The solution to that, as mentioned, and we discovered in the 80's and 90's, was the intermediate passing game, manifesting itself in a number of variations, including the "West Coast" and eventually what Carr adopted- a "pro style" offense that relied heavily on medium passing. It's not an accident that Carr's quarterbacks had so many more attempts than Bo's- but a much lower average-per-completion rate and -not surprisingly- not that many more touchdowns, since Bo was always going for a touchdown when he threw. A Bo quarterback would go 6 for 13 with 180 yards and two scores. A Lloyd one might get the same but take 25 attempts to get there, and complete a much higher percentage of passes along the way. These new offenses tried to isolate players vulnerable from the power option system. They used pass catching backs and athletic tight ends to isolate big clunky linebackers, and long middle routes to isolate safeties that were to slow or not very adaptive. Routes had more eligible receivers to isolate slower players.
Defenses responded to that in a couple of ways. One was the Tampa Two and its derivatives. Safeties and linebackers have much more pass responsibility. Middle linebackers were smaller and faster to be able to do well in pass coverage, even downfield. Tackles are much more dynamic and are expected to be active in the pass rush. The read and react defenses became pressure and pursuit defenses. Well, of course there's a way to repond to a pressure and pursuit defense. Safeties became linebackers, linebackers became defensive ends, and they all ran real fast.
One is to take advatage of its smaller size and run right at it, a la the team from Columbus, and also Wisconsin, which still are successful despite having very "conservative" offenses. They are using a superior running game to control the ball and come right at the more pursuit oriented linebackers. Another way is of course misdirection. The read option misdirects or avoids the active pursuing defense. So this isn't really new- it's a rediscovery of older tactics to combat modern defenses. It's really coming full circle. Actually, it's Carr's offense that was willing to throw to backs (Bo notoriously hated screens) and to the tight end that was different from "Michigan football". It just appears to have been the same because 1. Carr still preferred to run when he could and 2. his offense was still "conservative" compared to other offenses of the time. But his offense really wasn't much like Bo's anymore. RR is actually going back (WAY back, to even before Bo) to the good old days of the wing. He has wing players. His pint-sized athletic receivers are perfect for the wing- they're extra backs, they catch short passes and they're really fast. But they're not going to go deep much, but that's not exactly the point.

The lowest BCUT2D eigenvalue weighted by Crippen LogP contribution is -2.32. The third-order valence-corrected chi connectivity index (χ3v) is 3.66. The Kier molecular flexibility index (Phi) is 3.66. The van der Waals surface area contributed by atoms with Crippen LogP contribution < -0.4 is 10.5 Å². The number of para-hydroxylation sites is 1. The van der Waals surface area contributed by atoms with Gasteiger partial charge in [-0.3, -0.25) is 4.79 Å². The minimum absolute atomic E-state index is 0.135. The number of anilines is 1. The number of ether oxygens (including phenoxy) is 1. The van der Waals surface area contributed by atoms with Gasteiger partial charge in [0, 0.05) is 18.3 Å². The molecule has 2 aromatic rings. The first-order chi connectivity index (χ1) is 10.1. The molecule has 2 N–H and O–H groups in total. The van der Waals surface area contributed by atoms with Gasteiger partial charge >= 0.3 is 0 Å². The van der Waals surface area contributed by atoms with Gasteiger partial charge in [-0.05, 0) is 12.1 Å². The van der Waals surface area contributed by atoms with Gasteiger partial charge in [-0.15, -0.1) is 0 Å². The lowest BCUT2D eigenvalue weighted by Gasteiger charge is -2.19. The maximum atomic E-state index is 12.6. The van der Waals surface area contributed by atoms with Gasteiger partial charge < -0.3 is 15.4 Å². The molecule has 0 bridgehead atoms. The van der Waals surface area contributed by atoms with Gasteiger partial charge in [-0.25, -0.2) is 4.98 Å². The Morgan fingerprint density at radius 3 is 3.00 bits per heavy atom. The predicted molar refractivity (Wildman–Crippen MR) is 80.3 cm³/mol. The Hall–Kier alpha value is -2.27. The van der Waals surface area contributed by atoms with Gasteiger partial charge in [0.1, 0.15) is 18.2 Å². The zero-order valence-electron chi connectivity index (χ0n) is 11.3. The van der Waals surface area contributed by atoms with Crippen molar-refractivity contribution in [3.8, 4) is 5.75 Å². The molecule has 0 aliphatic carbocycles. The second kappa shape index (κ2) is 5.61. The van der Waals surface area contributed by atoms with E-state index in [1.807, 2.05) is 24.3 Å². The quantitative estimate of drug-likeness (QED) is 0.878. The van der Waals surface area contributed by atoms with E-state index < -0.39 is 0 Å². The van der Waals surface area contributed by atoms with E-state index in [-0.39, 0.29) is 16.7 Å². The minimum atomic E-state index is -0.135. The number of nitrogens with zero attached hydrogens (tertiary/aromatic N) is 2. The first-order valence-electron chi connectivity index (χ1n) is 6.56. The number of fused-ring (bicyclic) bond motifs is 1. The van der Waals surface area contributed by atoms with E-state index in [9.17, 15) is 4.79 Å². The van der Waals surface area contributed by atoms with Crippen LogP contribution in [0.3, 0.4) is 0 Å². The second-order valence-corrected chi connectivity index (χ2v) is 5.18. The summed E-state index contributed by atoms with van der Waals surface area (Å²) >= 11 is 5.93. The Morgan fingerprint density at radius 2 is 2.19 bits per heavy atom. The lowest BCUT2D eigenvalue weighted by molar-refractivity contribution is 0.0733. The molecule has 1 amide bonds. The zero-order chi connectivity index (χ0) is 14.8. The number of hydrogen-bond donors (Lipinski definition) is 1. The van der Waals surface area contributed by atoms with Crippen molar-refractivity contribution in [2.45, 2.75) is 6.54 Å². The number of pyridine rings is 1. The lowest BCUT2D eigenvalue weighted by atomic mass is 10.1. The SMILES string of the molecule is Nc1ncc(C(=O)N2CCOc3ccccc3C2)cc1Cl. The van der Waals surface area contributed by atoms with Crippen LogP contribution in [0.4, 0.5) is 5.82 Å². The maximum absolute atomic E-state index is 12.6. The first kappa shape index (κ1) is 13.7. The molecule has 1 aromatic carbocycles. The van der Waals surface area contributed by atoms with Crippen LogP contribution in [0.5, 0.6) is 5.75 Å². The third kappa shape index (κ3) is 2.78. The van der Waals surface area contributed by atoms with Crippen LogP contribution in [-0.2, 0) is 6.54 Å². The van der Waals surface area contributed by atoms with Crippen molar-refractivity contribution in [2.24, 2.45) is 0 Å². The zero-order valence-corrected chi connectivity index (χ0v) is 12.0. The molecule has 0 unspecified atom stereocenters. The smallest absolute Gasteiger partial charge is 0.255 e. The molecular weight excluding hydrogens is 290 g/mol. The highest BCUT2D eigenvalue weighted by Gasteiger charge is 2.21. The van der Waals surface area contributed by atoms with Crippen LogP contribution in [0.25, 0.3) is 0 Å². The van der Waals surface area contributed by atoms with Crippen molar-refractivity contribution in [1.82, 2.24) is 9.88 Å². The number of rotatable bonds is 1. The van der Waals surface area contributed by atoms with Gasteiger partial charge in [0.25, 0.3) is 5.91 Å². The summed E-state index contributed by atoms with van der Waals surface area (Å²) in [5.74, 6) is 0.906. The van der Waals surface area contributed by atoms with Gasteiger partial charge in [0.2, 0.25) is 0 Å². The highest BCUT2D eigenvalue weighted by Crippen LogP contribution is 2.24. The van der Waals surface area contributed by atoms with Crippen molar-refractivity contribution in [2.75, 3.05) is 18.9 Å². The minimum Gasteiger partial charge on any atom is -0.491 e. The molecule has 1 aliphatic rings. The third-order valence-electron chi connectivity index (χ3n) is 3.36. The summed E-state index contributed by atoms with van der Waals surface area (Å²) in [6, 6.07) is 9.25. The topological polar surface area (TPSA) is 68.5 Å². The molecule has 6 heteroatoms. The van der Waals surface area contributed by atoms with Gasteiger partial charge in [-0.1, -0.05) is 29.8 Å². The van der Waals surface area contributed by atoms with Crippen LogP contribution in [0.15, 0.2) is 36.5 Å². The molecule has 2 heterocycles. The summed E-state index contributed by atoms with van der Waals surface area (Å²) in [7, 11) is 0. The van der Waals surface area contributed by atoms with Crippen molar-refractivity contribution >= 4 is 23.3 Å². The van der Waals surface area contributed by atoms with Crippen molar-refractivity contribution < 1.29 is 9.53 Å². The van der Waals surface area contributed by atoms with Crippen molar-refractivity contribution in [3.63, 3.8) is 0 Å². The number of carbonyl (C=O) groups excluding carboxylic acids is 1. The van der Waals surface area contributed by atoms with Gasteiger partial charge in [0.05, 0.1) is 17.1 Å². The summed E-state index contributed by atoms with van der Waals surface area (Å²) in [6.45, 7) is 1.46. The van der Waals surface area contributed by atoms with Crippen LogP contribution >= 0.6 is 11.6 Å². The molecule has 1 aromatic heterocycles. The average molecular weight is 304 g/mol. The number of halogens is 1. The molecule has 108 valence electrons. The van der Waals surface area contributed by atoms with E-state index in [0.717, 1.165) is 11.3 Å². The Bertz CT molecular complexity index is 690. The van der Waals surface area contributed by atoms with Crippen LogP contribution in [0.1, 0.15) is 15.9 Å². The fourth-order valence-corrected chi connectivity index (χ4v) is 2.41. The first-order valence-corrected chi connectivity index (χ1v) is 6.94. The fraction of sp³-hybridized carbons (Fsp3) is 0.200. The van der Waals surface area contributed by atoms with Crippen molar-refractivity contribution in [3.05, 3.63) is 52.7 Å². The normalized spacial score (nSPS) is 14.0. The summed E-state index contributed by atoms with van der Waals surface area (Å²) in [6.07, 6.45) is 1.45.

So, actually, RR is a conservative revolution. He's not ending the days of Bo, he's going back to before Bo.
Eventually, in the future, the pursuit defense will settle down a bit to cope with the read offense. And when it does, mark my words, somebody is going to re-invent the power option or the T. And everyone will talk about how revolutionary it is. And it will be- to some extent. It will be another conservative revolution, just like this one.